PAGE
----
Monday, Jan. 24, 2011

Monday, Jan. 24
2:30 p.m.
Particle Astrophysics Seminar - One West
Speaker: Anže Slosar, Brookhaven National Laboratory
Title: Measuring the Three-Dimensional Scale Structure of the Universe Through the Lyman-Alpha Forest
3:30 p.m.
4 p.m.
All Experimenters' Meeting - Curia II
Special Topics: TD: Ferrite Tests for Mu2e Beam-Line Extinction Uses; DES Telescope Simulator at Lab A

Tuesday, Jan. 25
3:30 p.m.
4 p.m.
Accelerator Physics and Technology Seminar - One West
Speaker: Sabastian Carron-Montero, Fermilab
Title: The Silicon Detector at CDF and The Search for the Higgs Boson: How We Tried to Extend the Tevatron Run

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Secon Level 3

Wilson Hall Cafe

Monday, Jan. 24
- Breakfast: Croissant sandwich
- Italian minestrone soup
- Patty melt
- Chicken cordon bleu
- *Herb pot roast
- Chicken melt
- Assorted sliced pizza
- Szechuan green bean with chicken

*carb-restricted alternative

Wilson Hall Cafe Menu

Chez Leon

Wednesday, Jan. 26
- Poached salmon with scallion sauce
- Vegetable of the season
- Long-grain rice
- Yogurt cake with raspberry sauce

Friday, Jan. 28

- Closed

Chez Leon Menu
Call x3524 to make your reservation.


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From symmetry

To catch a supernova

New 3-D simulations of Supernova 1987A show rings of material leaving the star at 62 million miles per hour. Observations of 1987A were the first to confirm that core-collapse supernovae emit neutrinos. Image: European Southern Observatory/ L. Calçada.

Some exploding stars release bursts of oddball neutrinos. scientists with the long baseline neutrino experiment are eager to catch those neutrinos and milk them for discoveries. but they must weigh the benefits of doing that against the risk that nothing will happen—no supernova, no neutrino burst—during the experiment’s 50-year lifetime.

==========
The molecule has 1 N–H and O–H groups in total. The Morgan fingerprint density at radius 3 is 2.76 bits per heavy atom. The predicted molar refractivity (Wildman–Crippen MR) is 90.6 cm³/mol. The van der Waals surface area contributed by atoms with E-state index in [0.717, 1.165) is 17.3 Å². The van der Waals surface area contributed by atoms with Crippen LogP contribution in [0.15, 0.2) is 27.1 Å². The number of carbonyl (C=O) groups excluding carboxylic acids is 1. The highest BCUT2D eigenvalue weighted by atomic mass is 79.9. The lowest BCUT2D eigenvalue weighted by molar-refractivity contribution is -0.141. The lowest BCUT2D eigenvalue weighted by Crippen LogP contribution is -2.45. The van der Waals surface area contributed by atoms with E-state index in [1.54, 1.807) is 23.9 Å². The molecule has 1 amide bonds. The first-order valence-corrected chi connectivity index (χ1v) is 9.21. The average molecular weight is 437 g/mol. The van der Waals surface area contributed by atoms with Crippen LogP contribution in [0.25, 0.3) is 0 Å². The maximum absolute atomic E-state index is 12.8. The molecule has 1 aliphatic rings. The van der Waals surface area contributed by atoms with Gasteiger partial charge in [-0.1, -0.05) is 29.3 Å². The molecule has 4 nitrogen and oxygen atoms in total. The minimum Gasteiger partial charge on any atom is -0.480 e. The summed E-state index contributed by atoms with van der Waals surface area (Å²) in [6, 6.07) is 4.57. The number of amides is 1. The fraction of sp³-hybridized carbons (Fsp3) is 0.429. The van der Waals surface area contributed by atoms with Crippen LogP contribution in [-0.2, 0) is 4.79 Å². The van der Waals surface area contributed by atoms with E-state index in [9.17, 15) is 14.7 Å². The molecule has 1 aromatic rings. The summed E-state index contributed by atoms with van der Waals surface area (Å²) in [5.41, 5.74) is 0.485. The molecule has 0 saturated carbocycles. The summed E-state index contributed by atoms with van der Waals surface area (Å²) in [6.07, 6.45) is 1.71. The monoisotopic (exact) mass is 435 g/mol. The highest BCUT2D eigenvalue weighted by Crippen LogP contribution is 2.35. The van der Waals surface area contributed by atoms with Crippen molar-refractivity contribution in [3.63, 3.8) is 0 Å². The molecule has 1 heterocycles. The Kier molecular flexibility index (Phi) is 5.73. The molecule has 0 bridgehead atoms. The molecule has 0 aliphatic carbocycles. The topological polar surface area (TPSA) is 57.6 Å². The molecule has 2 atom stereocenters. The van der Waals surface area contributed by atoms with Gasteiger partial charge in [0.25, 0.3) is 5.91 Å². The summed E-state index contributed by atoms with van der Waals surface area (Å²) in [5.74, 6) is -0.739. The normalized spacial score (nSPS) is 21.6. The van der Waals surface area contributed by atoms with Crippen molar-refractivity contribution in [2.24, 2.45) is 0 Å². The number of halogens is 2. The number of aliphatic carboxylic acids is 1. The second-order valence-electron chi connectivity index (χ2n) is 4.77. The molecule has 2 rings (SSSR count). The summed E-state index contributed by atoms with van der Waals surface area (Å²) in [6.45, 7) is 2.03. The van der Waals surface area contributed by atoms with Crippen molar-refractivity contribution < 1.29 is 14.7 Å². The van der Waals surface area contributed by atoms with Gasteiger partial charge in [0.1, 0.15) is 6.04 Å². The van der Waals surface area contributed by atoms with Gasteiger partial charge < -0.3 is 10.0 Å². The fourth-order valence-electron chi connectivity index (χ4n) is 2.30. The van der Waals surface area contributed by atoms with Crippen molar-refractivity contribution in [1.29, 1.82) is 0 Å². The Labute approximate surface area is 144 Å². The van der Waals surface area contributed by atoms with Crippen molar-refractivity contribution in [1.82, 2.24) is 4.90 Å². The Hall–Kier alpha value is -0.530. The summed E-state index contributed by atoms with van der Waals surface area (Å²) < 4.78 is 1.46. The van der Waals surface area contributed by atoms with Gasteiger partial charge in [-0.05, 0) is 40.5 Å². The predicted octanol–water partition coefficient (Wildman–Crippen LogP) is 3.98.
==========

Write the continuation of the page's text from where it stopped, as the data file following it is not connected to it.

In the wee hours of the morning on March 7, 1987, Bob Svoboda was combing through data, looking for the answer to a question about one of the most exotic events in our universe.

Normally, such an answer reveals itself gradually over time; but this night was different. Around 2 a.m. he picked up the phone and started waking his colleagues.

Svoboda was a postdoctoral researcher at the University of California, Irvine working on the Irvine-Michigan-Brookhaven, or IMB, nucleon detector and neutrino observatory. IMB was set up to detect proton decay, but the apparatus doubled as a neutrino detector. Neutrinos are perhaps best known as the subatomic particles that rarely interact with other forms of matter; the steady flow of them produced by the sun pases through the Earth like a parade of ghosts. Out of those many trillions of trillions of neutrinos, IMB collected about two a day.

But on one fateful night, researchers had reason to think this number had abruptly increased.

Read more

In the News

Deep potholes block the road to discovery for U.S. science

From Science, Jan. 21, 2011

When the Department of Energy (DOE) decided last week to shut down the atom smasher at the last dedicated U.S. particle physics lab this fall, some scientists breathed a sigh of relief because the move opens the way to pursue a variety of new projects. But, hang on! U.S. particle physicists still face a bumpy ride along an uncertain road.

It wasn't long ago that U.S. particle physicists formulated a broad, coherent, and realistic road map to carry the field through the next decade. But that program has now been hit with bureaucratic snags, delays, and unexpected expenses. Some observers even wonder whether DOE, which embraced the plan for its $810-million-a-year high-energy physics program, is capable of implementing it. “I'm not saying it's impossible, but it's going to be very difficult,” says Michael Lubell, a lobbyist with the American Physical Society in Washington, D.C.

Read more (Subscription required)

In the News

The Tevatron

From The New York Times Editorial,
Jan. 21, 2011

In Batavia, Ill. — just west of Chicago — you can walk along trails through a thousand-acre restored prairie filled with rare species like compass plant and rattlesnake master. From the edge of the prairie, you can see, as well, a four-mile ring of concrete and steel. That is the berm above the Tevatron, a high-energy subterranean racetrack for particle beams and the heart of the Fermi National Accelerator Laboratory, or Fermilab.